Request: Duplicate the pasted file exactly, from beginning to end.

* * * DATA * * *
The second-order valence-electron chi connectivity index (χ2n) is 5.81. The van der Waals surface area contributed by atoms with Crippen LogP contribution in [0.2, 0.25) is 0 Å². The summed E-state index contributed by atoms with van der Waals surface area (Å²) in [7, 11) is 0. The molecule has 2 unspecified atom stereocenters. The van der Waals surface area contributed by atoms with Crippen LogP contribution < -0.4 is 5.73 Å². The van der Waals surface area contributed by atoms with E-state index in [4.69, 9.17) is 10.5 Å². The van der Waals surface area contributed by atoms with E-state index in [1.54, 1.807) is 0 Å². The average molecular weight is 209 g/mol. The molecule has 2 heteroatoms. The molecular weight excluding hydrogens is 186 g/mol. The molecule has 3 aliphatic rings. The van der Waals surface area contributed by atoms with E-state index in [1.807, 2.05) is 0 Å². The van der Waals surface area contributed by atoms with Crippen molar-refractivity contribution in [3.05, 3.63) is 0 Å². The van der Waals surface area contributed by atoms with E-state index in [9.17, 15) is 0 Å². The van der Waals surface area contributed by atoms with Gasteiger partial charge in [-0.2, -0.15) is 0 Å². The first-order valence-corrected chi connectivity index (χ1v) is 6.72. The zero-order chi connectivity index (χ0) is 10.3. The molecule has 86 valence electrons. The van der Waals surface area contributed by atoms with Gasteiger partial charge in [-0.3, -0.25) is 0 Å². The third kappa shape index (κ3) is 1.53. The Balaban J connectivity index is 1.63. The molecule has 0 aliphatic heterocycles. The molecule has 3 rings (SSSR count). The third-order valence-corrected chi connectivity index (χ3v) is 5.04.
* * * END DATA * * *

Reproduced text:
The second-order valence-electron chi connectivity index (χ2n) is 5.81. The van der Waals surface area contributed by atoms with Crippen LogP contribution in [0.2, 0.25) is 0 Å². The summed E-state index contributed by atoms with van der Waals surface area (Å²) in [7, 11) is 0. The molecule has 2 unspecified atom stereocenters. The van der Waals surface area contributed by atoms with Crippen LogP contribution < -0.4 is 5.73 Å². The van der Waals surface area contributed by atoms with E-state index in [4.69, 9.17) is 10.5 Å². The van der Waals surface area contributed by atoms with E-state index in [1.54, 1.807) is 0 Å². The average molecular weight is 209 g/mol. The molecule has 2 heteroatoms. The molecular weight excluding hydrogens is 186 g/mol. The molecule has 3 aliphatic rings. The van der Waals surface area contributed by atoms with E-state index in [1.807, 2.05) is 0 Å². The van der Waals surface area contributed by atoms with Crippen molar-refractivity contribution in [3.05, 3.63) is 0 Å². The van der Waals surface area contributed by atoms with E-state index in [9.17, 15) is 0 Å². The van der Waals surface area contributed by atoms with Gasteiger partial charge in [-0.2, -0.15) is 0 Å². The first-order valence-corrected chi connectivity index (χ1v) is 6.72. The zero-order chi connectivity index (χ0) is 10.3. The molecule has 86 valence electrons. The van der Waals surface area contributed by atoms with Gasteiger partial charge in [-0.3, -0.25) is 0 Å². The third kappa shape index (κ3) is 1.53. The Balaban J connectivity index is 1.63. The molecule has 0 aliphatic heterocycles. The molecule has 3 rings (SSSR count). The third-order valence-corrected chi connectivity index (χ3v) is 5.04.